The moment you see your newborn child, it’s a life altering experience. It doesn’t matter if it’s baby #1, #2, #4 or #10.
What comes next is almost a fairytale window of time. Your Facebook post gets more likes than anything you have ever posted, nurses take care of your baby like he or she is the only one in the world, and you have a week’s worth of food dropped at your house.
Soon those days fade away and you’re left with another human being in the family who needs 100 times more attention than you ever will. Most days it seems as though that new life you added to your family is now a distraction from everything important to you in life. Not only do they not talk, walk or play sports, they cry, go through countless diapers and refuse to smile. It’s hard and no one tells you what it’s really like to be a father those first few months. It’s during these times though that C.S. Lewis’ quote becomes the most impactful advice a dad can hear:
“Children are not a distraction from more important work. They are the most important work.”
Whether you are a father or you will someday be a father it's an incredible opportunity to mold, develop, and love a child into the best version they can be. As I began to grasp just how big this responsibility is as a father, I had the opportunity to interview Bob Beaudine on the Follow My Lead Podcast. The words he shared can be the most powerful words a dad can say to their kids.
“You are going to do great and mighty things”
There is an old Jewish tradition where many Jewish fathers give what they call the “Father’s Blessing” to their sons and daughters. In the tradition, the dad lays his hands on heads of his kids and gives the Father’s Blessing by saying, “everything that I have, everything that is in me, I am going to give to you and you are going to do great and mighty things.”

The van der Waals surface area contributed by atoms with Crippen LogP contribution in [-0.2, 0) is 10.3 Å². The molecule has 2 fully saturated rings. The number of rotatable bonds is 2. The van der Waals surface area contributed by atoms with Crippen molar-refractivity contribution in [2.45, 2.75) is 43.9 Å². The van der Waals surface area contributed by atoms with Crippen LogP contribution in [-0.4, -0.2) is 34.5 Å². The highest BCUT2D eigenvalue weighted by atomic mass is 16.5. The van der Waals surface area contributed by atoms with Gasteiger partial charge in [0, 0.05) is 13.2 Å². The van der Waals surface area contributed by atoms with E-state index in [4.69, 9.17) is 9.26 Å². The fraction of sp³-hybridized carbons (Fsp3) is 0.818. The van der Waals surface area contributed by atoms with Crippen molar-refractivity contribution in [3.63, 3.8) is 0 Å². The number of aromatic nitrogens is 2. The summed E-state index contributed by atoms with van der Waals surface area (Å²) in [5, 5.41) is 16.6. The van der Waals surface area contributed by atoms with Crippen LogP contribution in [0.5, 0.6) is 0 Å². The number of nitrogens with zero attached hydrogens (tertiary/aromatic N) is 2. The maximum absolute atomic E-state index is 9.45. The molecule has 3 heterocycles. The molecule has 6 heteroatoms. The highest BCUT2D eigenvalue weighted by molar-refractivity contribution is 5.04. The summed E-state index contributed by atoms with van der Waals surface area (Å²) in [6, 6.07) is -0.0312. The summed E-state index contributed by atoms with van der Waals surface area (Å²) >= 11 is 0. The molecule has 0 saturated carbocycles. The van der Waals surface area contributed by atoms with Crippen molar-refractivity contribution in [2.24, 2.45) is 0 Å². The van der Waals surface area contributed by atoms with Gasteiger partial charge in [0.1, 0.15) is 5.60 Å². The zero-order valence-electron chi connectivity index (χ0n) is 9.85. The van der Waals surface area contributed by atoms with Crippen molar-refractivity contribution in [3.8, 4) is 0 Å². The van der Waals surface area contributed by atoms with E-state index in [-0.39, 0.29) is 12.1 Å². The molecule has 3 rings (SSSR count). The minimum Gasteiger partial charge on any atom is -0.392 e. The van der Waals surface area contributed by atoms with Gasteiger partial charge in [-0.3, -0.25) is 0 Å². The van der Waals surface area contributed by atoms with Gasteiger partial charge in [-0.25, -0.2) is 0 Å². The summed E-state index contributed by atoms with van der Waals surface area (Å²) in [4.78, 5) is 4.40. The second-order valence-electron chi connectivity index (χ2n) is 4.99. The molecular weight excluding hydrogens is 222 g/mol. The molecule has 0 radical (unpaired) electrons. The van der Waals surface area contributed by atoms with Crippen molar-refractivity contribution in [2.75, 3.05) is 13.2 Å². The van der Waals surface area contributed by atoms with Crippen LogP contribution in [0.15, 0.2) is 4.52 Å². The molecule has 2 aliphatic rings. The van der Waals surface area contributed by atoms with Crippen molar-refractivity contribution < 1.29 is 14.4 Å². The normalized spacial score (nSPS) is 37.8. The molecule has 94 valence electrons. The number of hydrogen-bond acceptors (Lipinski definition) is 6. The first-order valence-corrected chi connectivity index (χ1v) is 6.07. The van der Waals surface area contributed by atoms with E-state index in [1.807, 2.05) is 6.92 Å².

Now it might sound corny, but it will be the most valuable gift you can give to your children. Here are a few reasons why:
A recent study showed only 40% of people say they can remember being told “I love you” by their father. In many ways this is heartbreaking because I can’t even put into words how much love I have in my heart for my own children. It’s hard to think any parent couldn’t look into the eyes of their own flesh and blood and not say I love you, but clearly it happens a lot. When you take the time out of your schedule to sit down with your kids and give the Father’s Blessing you will be showing your kids how much you love them by your actions not your words. This is paramount because everyone knows actions speak louder than words
Research indicates 34% of American’s don’t grow up with a father figure at all. Simply by saying over and over to your kids “you are going to do great and mighty things,” the confidence will begin to build in them and the advantages you are giving your kids are tremendous. The one thing every human needs in order to be successful is confidence. When you practice the Father’s Blessing, you will with 100% certainty be adding to your child’s confidence.
It’s easy to get caught up in the hustle and bustle of making a buck, building a career, and moving up the financial ladder. The truth is, so often it’s at the expense of having quality relationships with kids. Now don’t infer providing for your kids and family isn’t important, it is. But providing for your children so they can take an extra vacation at the expense of spending quality time with their dad on a regular basis, isn’t success at all. Regularly giving the Father’s Blessing to your kids will be a constant reminder to you to keep your priorities in line.
If you have never given the Father’s Blessing to your kids or told them “you are going to do great and mighty things” remember my favorite Latin saying, “Nunc Coepi” which means, "today I begin."
John is the CEO of LearnLoft, author of, F.M.L. Standing Out & Being a Leader and host of the 'Follow My Lead' Podcast. He writes or has been featured on Inc.com, LinkedIn Pulse, TrainingIndustry.com, eLearningIndustry.com, CNBC Money, and more. John completed his education at the University of Maryland College.